Dr. Rosita Arvigo with the Ceiba Tree, Valley of Peace, Belize, photo Eva Sengfelder

Wado. Aho. Omeoteotl.

Denai Grace Seacombe-Fuller, Cihuatochtli, is a Mama of five, Tarot Guide, Acolyte of IxChel, spiritual healer, flower essence practitioner, flower alchemist and student of Nahualism.

She can be found at

Ceiba flowers in spring water, photo by Eva Sengfelder

Belizean Ceiba Flower Essence, 1 ounce bottle is available for $18+ ship

(contact me for order at

If you’d like to explore ingesting another Tree of Life, consider this essence as well:

Baobab Flower Essence is available with



IxChel!  I first heard about this goddess in 1994 when the book Sastun, by Dr. Rosita Arvigo, floated into my life.  I read the book in one sitting, in one night.  Being of Belizean heritage, this story of an American woman who lived in the jungles of Belize, studying herbs with one of the last known Mayan shaman healers of the region, had me absolutely intrigued and awakened.  Within six weeks of reading this true account of Dr. Rosita and Don Elijio Panti’s life, I was packed and moving to Belize.  Little did I know, at the time, the Goddess had beckoned.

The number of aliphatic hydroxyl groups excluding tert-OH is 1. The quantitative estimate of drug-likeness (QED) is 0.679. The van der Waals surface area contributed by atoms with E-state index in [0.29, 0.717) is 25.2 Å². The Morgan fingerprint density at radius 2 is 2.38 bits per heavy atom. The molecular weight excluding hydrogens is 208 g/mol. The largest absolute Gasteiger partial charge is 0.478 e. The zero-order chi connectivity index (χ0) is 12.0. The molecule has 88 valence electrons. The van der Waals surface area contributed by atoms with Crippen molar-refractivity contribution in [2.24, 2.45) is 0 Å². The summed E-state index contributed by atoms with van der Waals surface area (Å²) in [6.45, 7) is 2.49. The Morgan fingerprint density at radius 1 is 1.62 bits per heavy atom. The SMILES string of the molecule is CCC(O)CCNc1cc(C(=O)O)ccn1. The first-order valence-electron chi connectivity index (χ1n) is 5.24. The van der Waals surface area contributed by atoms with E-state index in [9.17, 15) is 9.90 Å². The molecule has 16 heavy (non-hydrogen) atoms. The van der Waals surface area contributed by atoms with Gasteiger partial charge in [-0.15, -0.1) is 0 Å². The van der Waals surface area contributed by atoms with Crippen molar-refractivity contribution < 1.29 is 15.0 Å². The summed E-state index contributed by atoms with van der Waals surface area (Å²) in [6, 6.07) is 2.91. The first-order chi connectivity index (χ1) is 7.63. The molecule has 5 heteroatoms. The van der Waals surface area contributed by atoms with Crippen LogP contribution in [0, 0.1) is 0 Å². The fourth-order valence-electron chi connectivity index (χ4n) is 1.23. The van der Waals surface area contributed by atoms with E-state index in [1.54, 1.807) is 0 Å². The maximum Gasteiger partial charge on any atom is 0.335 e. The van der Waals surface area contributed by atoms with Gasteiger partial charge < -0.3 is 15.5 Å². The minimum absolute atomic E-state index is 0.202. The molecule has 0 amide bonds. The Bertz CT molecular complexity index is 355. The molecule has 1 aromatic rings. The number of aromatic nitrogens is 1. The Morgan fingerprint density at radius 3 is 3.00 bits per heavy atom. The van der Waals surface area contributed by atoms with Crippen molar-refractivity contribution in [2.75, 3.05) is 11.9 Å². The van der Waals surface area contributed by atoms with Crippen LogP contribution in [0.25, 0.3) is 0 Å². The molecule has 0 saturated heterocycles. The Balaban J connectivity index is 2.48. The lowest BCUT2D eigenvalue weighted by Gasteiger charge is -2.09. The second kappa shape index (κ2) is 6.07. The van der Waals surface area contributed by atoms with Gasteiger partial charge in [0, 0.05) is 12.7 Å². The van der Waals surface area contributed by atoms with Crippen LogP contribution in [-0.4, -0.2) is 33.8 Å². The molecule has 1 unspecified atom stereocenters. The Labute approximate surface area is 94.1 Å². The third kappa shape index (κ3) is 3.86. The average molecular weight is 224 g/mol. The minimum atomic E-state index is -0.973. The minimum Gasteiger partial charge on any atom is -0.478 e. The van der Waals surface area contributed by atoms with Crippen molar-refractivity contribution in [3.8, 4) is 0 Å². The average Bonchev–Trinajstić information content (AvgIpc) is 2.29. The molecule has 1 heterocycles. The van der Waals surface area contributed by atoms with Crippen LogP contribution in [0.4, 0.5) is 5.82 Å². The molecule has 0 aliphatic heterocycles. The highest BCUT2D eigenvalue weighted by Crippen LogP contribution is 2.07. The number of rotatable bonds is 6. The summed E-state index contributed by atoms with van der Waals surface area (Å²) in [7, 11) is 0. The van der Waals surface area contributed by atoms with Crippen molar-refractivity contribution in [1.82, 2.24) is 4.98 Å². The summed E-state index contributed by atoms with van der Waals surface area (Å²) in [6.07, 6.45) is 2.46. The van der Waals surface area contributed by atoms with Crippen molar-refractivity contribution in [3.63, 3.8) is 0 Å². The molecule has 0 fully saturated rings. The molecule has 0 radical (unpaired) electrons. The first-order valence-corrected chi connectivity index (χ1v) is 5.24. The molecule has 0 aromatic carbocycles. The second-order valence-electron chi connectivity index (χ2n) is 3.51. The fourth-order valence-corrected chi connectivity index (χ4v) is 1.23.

I had a wild idea… and the Fool/Maiden (Tarot Card 0) set that journey in motion.  I found myself in a canoe on the Macal River in Belize, with a Mayan man, being rowed six miles upriver to Ixchel Farm, home and workplace of Dr. Rosita Arvigo.  Although I had the moxy to get myself to her doorstep, I didn’t quite have the self esteem to pronounce that I wanted to be her next apprentice.  Whatever did stumble out of my mouth, I’ll never quite forget her reply.  She told me I was unseasoned for work in the jungle, that I was a young girl who needed some life experience.  She told me to go have a baby.

Well, since she was my absolute heroine for the moment.  I took her advice seriously, and quite literally.  Without a husband, man or prospect of any mate, I decided it was time to have a child.  Quite honestly, a strong biological urge had been nagging me to do just this.  So without further ado, the next man who showed interest was my prey.  Hence, began my journey into motherhood.  I was living on a three mile island, Caye Caulker, Belize and had been forbidden by the local health officials to deliver my first child at home, seeing as how there was no doctor, not to mention a hospital, on the island.  I do believe this is where my true relationship with Ixchel, a fellow Caribbean islander, Goddess of fertility, childbirth, healing & herbs, rainbow, the moon and all female issues, began in earnest.